Today we present you with a recipe for Tom Yum Koong – a hot, sour and spicy shrimp soup. If Pad Thai is considered the signature noodle dish of Thailand, then Tom Yum Koong must be considered the signature soup. When I first arrived in Thailand I would frequently ask locals to recommend their favorite dish, and more often than not they would suggest that I order Tom Yum Koong.
Today we will be sharing with you how to make the creamy version of the soup, known as “Tom Yum Nam Khon.”
Serves: 1 – 2 people
Ingredients and Prep:
½ cup medium-sized prawns (peeled and deveined)
**vegetarians can substitute prawns with mushrooms or soy protein
150 grams straw mushrooms (cut mushrooms into quarters)
1 stalk of lemongrass (cut into 2-3 inch slices. Pound with the back of your knife to bruise and release flavor)
3 kaffir lime leaves (tear leaves in half)
10 slices of galangal ginger
½ tsp. fish sauce
** vegetarians can substitute fish sauce with soy sauce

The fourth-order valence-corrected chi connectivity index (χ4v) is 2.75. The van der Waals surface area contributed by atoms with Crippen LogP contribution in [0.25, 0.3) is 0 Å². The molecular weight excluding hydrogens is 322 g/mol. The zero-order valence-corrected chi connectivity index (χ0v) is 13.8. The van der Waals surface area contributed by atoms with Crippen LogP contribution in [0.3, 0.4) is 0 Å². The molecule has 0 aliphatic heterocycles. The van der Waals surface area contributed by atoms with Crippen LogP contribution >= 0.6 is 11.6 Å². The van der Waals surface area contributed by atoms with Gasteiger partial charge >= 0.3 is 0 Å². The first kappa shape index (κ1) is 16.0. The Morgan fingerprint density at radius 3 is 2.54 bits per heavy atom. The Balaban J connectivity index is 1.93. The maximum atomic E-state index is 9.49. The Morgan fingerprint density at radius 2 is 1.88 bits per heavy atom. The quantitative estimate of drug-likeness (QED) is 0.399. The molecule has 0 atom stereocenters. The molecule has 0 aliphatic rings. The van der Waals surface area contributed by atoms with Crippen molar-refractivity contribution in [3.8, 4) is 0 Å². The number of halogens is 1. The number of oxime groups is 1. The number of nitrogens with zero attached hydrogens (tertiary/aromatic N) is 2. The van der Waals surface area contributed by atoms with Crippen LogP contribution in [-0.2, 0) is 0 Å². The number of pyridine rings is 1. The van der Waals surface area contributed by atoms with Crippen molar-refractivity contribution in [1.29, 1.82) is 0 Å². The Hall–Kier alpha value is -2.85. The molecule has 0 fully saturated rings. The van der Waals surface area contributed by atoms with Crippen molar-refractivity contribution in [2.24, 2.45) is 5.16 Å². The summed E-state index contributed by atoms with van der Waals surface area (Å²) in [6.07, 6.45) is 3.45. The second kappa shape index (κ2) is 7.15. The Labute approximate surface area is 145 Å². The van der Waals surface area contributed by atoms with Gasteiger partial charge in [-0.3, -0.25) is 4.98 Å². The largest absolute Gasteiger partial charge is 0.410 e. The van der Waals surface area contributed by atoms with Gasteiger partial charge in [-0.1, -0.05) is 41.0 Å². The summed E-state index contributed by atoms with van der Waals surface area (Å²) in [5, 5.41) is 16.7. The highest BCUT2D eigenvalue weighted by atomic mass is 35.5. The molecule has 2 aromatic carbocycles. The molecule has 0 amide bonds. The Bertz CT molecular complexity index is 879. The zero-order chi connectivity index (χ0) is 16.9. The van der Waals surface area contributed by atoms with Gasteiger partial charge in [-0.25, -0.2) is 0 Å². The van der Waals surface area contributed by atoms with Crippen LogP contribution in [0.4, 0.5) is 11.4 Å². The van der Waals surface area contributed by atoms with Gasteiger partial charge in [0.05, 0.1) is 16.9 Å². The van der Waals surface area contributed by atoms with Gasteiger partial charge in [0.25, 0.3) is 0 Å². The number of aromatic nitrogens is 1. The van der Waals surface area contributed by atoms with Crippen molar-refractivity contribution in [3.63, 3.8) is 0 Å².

¼ Tbsp. lime juice or lemon juice
1 cup water or chicken stock (if you prefer to use water, it is recommended that you use some extra fish sauce to add flavor)
½ tomato (cut into 4 pieces)
1 Tbsp. fresh coriander leaves; chopped
1 Tbsp. green onions; chopped
½ Tbsp. Thai chili paste (a.k.a. nam prik pow)
2 Tbsp. coconut milk or fresh milk
3 bird’s eye chilies (or more, if you like extra spice)
1. Put lemongrass, galangal, kaffir lime leaves, mushrooms, chilies and tomato into water or chicken stock, and bring to a boil. Cook until tender.
2. Lower the heat a bit, and add the prawns. Cook until tender. (Prawns are very easy to overcook, so be careful)
3. Add coconut milk, lime juice, fish sauce, and chili paste
4. Serve hot. Garnish with fresh coriander and green onions.
Note: Some people prefer to distribute the fish sauce and lime juice into serving bowls, and then pour the hot soup on top of it. This is partially because if the lime juice is added too early, it can result in an overly-bitter flavor.